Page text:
While many families are fretting over how to pay for Christmas this year, 20-year-old single mum-of-two Leanna Broderick isn’t concerned—because she’s got a £2k stash put aside to make it the best Christmas ever.
Leanna, from Croydon, south London—who’s never worked—claims £15,480 a year in benefits, including £111 housing benefit a week, which pays for her two-bed council flat.
She says she’d be a fool to give up her handouts and get a job, as it would actually leave her worse off.
And this way she has enough cash to buy designer clothes and expensive gifts for her daughters Zelekah, two, and Zakirah, one.
Speaking as new figures reveal around 1.6 million Brits in working families are now classed as poor—while the UK benefits bill has soared to a new high of £2bn this year—Leanna says: “Last year, I saved £2,500 and my kids had 50 presents each, including Burberry and Ralph Lauren clothes and dolls, DVDs and CDs.
This year, I’ve saved £2k and they’ll get 20 presents each, including iPads and a new Disney-themed bedroom to share, with designer wall art and bed linen. I’ll get gold earrings for Zelekah—she already has pierced ears. I’ll save £300 for the Boxing Day sales, too.
“I don’t want my girls to be teased for not having the best.”
Leanna adds: “I don’t care if people get annoyed. It makes me mad when people think they can tell me what to buy with my benefits. I don’t take advantage, I just choose to save—it’s smart. I don’t think I get too much.
I go to the Job Centre every six months, as it’s government policy, but there’s no point earning less than I get in benefits and forking out for childcare. I feel trapped in the system.”
Leanna, who left school at 16 with no GCSEs, explains: “I never showed up at school. I didn’t take it seriously. Mum was furious, we rowed a lot. So I moved into a hostel and started claiming benefits.”
The following year, Leanna accidentally fell pregnant by her on/off 23-year-old boyfriend.
She recalls: “We’d been seeing each other for a year and didn’t always use protection. I considered a termination, but I wanted my baby.”
Leanna was then allocated a temporary three-bed council home.
When Zelekah was eight months old, she considered working—but accidentally fell pregnant again by the same boyfriend.
She says: “I thought about doing care work, so started volunteering to get experience. But when I had Zakirah, it all stopped. I didn’t want to miss out on my kids’ childhoods or have someone else raise them.
“I’m not one of those girls who gets pregnant for the benefits, though—both my pregnancies were accidents. People may say I should have been more careful, but I think it’s better to be a young mum—you have more energy. The benefits are for my kids, not me.”
Leanna, who split with the girls’ father, was given a new council flat with two bedrooms and a garden, and having two kids meant her benefits increased.
She now claims £1,290 a month, including £430 in child tax credits, £132 child benefit, £444 in rent, £80 to cover council tax and single parent benefit of £180 a month—plus £24 worth of vouchers for free milk and fruit.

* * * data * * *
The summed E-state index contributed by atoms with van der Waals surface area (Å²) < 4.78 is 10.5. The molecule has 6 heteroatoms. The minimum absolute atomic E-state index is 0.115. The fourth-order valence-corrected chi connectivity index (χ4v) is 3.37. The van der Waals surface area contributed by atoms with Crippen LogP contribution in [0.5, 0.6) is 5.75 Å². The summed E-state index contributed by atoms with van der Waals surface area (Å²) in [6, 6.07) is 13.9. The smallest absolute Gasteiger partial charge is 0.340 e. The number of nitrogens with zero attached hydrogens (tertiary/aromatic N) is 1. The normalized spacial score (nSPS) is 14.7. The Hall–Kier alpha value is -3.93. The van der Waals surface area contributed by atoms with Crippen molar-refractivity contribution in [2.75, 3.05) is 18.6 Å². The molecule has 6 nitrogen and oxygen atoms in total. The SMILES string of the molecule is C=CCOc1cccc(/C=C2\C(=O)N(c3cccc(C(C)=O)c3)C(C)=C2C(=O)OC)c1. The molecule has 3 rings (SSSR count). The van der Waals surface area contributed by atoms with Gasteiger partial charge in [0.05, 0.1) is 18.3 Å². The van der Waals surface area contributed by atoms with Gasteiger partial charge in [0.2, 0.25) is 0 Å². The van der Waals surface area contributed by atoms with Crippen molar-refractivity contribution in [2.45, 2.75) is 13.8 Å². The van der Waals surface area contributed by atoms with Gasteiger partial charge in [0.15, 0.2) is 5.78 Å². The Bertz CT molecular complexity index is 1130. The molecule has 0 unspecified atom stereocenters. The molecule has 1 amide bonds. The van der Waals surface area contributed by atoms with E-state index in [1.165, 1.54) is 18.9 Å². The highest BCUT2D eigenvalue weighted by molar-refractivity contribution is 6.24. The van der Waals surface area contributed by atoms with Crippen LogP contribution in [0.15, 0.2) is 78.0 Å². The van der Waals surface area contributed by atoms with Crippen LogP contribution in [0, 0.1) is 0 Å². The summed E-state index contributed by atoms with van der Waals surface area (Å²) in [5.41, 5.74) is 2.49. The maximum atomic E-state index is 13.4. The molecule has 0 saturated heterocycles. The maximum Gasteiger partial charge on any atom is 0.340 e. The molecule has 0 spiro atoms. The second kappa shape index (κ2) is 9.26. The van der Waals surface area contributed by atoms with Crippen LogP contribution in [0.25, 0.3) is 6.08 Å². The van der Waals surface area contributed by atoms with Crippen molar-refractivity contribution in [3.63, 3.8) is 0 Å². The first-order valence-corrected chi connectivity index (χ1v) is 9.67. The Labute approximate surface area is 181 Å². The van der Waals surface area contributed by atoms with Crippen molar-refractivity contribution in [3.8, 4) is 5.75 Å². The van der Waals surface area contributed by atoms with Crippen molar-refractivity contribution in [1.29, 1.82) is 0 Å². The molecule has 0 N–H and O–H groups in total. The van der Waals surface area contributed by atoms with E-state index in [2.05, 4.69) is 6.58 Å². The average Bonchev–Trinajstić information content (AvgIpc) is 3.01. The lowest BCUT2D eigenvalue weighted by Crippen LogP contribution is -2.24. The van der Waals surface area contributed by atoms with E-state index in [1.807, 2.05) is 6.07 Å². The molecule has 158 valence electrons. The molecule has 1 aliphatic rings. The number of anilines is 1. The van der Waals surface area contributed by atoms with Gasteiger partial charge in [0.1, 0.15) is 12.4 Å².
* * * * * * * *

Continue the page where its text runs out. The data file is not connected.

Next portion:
Leanna adds: “The people at the Job Centre have actually told me I’m better off on benefits than in a minimum-wage job. It’s the system’s fault. My kids would suffer if I worked. This way, taxpayers know I’m raising two well-brought-up kids.”
Leanna says she has enough money to regularly splash out on her children.
She reveals: “All my babies’ things were new—I had designer buggies and a beautiful nursery. I do sometimes buy Next or Gap—I’m not a snob—but I prefer designer quality. I’ve taken the kids to Canada to see their dad’s parents three times. We’ve been to Tunisia and just got back from Tenerife. It’s important they see the world—my parents and their dad chip in, too.”
And the mum admits she treats herself as well. She says: “I go clubbing with my friends every fortnight and love having lunch at Italian restaurant Prezzo. I dress nicely as I don’t want to be labelled a ’benefits mum.’
Anyone who thinks people on benefits don’t deserve nice things is talking rubbish. We work hard—I work 24/7 as a mother.”
Leanna reveals she’s been saving for Christmas for months.
She says: “I shop at Iceland and buy in bulk to get the most for my money, and my milk and veg vouchers make a big difference. I buy some of my presents in the sales—I’m always bargain hunting.
I’ve been putting aside £250 a month, which I think is really responsible of me. We’ll have an amazing 6ft tree, the girls will have new Burberry outfits and I’ll have champagne.”
She adds: “For New Year’s Eve, Mum will have the kids while I’m out clubbing with friends. We’ll have champers again—the night will probably cost £150. It’s never cheap on New Year’s.”
After that, Leanna says she’ll be saving again—for Zelekah’s 3rd birthday party at Hamleys toy store in London. She says: “It’s £30 a head and I’m inviting 10 children—only the best for my kids. In some ways, I do have a better life than some working families, but my kids benefit. People who work just live to work, and they should cut back if they don’t have enough for Christmas.”
But Leanna admits this will probably be her last Christmas blowout due to government plans to cut benefits. She says: “I don’t know what I’ll lose, but I might not be able to save any more. I might have to work, but I don’t want to settle for any job—I want a career where I’ll earn enough to maintain this lifestyle.”
She adds: “I’m not against the cuts, but only if the government helps me find a job and gives me training. In the meantime, I’ll stay on benefits and get as much as I can out of it. This Christmas is going to be great!”